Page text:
Paris by Taxi

It was summer and it was Paris, a city where romance is more natural than the night stars and where every wind-blown shish of a woman's skirt excites the fantasies of those young men who by fate or calculation find themselves in this all consuming environment. Nor, or course, are the women blameless for the moral behaviour of their biological counterparts, for on every side street abide the most notable of Paris's citizenry, without whom, the Third Reich would soon have lost all interest.

But for Bernice, the city was filled with the ring of true love and, as she stepped from the plane, her head was swimming with the thoughts of Jean. She had never been to Paris, in fact, she had rarely ever left the Bronx. It was on one of those rate excursions into Manhattan that she met Jean, a handsome and smooth talking foreign exchange student. Their affair had been fast and heated; and now that vacation was here, he called across the ocean to join him, perhaps to marry. Despite her fears, her reaction was immediate and within the week she arrived all delicate and quivering to be touched by that one man.

He would not -- could not -- meet her at the airport but later at the hotel. He assured her that she would have no problem finding a taxi and that all Parisian taxi drivers would know the location of her destination and while navigating the crowds at the airport was not easy, Bernice managed with her luggage to get to the taxi stand. She entered a taxi and jingled the name of her destination but, she confessed, she had no idea where she was going. To her relief, the taxi driver grunted a yes in accented English and, as dusk approached, they sped away from the roar of the airport.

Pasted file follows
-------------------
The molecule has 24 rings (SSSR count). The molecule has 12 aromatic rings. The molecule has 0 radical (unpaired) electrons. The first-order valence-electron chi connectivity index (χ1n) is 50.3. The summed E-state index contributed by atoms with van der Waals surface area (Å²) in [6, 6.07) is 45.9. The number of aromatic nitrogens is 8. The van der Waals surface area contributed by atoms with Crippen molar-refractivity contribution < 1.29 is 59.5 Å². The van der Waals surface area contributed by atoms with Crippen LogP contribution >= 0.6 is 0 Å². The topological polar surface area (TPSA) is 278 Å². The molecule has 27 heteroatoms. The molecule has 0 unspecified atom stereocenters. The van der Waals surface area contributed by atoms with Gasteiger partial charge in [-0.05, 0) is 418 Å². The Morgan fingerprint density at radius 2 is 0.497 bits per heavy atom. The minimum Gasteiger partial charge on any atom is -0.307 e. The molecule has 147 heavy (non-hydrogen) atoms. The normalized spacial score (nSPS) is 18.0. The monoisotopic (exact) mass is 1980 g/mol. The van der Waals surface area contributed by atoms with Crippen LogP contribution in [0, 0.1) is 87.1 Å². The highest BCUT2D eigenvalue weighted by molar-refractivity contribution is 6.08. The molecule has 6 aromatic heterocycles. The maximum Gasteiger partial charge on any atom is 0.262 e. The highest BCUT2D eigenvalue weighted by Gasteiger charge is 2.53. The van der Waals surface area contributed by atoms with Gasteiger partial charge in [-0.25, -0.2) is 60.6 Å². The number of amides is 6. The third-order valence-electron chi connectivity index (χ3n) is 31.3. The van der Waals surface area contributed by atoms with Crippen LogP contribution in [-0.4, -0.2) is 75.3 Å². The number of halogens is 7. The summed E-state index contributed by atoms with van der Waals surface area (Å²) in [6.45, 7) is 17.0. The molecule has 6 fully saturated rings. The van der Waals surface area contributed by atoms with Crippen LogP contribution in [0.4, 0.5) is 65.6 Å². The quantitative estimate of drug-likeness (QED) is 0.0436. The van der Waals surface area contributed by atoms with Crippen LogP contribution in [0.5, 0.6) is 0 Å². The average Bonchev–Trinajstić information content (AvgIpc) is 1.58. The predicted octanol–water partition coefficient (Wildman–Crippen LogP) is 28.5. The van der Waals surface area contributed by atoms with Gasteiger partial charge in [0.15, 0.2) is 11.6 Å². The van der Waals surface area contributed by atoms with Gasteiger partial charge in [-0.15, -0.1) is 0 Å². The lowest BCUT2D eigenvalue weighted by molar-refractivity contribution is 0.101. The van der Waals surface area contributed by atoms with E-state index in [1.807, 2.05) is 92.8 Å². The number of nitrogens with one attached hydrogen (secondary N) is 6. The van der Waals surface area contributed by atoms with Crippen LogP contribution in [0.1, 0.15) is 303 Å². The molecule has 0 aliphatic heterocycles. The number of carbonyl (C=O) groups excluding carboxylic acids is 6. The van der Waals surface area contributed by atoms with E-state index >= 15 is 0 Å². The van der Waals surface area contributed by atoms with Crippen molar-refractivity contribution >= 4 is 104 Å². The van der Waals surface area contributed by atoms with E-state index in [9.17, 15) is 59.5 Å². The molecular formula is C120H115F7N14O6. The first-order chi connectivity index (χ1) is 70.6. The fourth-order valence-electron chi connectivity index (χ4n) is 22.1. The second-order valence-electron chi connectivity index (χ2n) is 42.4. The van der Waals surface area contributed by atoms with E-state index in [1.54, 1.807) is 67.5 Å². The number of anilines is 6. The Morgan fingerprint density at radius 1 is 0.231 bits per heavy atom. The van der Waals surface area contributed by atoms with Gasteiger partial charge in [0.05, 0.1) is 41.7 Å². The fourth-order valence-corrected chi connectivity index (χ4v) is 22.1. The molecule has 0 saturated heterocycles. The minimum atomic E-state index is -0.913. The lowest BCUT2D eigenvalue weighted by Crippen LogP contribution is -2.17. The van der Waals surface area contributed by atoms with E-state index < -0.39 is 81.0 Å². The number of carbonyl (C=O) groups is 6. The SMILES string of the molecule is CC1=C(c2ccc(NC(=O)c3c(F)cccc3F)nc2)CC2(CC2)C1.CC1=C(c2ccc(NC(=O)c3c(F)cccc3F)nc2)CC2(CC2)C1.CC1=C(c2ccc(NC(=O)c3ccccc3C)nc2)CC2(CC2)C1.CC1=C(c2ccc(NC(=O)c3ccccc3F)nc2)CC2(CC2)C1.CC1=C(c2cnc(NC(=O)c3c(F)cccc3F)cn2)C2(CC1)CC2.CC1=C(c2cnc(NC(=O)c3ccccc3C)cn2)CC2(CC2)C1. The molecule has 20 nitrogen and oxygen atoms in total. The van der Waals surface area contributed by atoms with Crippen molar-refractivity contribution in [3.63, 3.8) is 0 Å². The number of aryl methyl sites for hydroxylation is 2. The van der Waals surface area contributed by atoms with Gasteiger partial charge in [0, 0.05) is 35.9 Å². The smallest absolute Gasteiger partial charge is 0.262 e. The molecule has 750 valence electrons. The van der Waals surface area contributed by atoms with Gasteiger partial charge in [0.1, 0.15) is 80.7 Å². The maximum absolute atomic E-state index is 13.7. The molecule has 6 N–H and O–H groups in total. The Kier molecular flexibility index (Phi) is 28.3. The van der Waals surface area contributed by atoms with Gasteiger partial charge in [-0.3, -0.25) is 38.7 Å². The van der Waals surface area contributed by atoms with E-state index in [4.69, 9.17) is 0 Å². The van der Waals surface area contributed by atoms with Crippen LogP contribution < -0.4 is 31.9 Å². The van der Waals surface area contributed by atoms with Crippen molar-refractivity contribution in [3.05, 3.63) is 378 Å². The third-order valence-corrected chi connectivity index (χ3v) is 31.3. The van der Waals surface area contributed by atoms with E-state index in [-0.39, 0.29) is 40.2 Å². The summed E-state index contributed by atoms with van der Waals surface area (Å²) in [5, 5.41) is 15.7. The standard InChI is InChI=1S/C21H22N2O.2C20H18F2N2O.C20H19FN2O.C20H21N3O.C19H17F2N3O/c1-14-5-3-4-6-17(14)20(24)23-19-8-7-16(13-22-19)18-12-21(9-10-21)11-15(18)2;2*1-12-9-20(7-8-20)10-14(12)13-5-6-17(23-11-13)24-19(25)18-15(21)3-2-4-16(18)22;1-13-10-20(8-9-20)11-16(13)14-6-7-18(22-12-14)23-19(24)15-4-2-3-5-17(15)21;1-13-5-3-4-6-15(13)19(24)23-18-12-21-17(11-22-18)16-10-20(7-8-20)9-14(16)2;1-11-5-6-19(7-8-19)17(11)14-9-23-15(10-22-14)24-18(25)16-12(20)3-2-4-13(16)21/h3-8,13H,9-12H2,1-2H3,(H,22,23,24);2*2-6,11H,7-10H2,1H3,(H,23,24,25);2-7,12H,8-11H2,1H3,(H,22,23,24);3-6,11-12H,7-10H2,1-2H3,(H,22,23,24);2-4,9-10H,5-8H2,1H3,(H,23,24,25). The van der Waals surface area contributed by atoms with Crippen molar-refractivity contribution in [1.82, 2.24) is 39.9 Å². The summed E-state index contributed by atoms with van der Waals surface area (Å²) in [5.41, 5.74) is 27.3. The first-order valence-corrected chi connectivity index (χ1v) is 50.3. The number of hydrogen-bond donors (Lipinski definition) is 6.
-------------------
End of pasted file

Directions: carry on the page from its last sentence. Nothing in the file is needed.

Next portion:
They traversed many small dark streets and, on one of these, the taxi driver stopped, calmly stepped out and in a blurred instant was in the back seat, grabbing at her clothes, pounding with his fists, ripping and cursing until his prey had been subdued. It was an endless nightmare but, finally, it was over.

Somehow, she manged to get to her hotel with the taxi driver's last words ringing in her ears, "If you tell anyone, I will find you and kill you".

She sat disheveled in her room, wrapped in a ball, biting at her hands, staring at a blank wall, thinking of the taxi driver and of Jean. There was no notice of the passage of time, there was only thinking in one endless circle. There must be Jean, I will tell him, he will make it right she thought; but there was no word. She grew anxious, realizing now that he should have come some time ago. The phone ringing brought her to her feet and into reality. It was the desk clerk, a man was wishing to see her, should he send him up?

"Yes," she cried, her voice cracking with joy. "Yes," send him right up. Her mood brightened as she quickly threw the shawl around her shoulders, the one Jean loved so much. At last he had come. The air seemed much lighter as a soft knocking could be heard at the door. She devoured the steps to the door and threw it open wide to greet the hungry form of the taxi driver.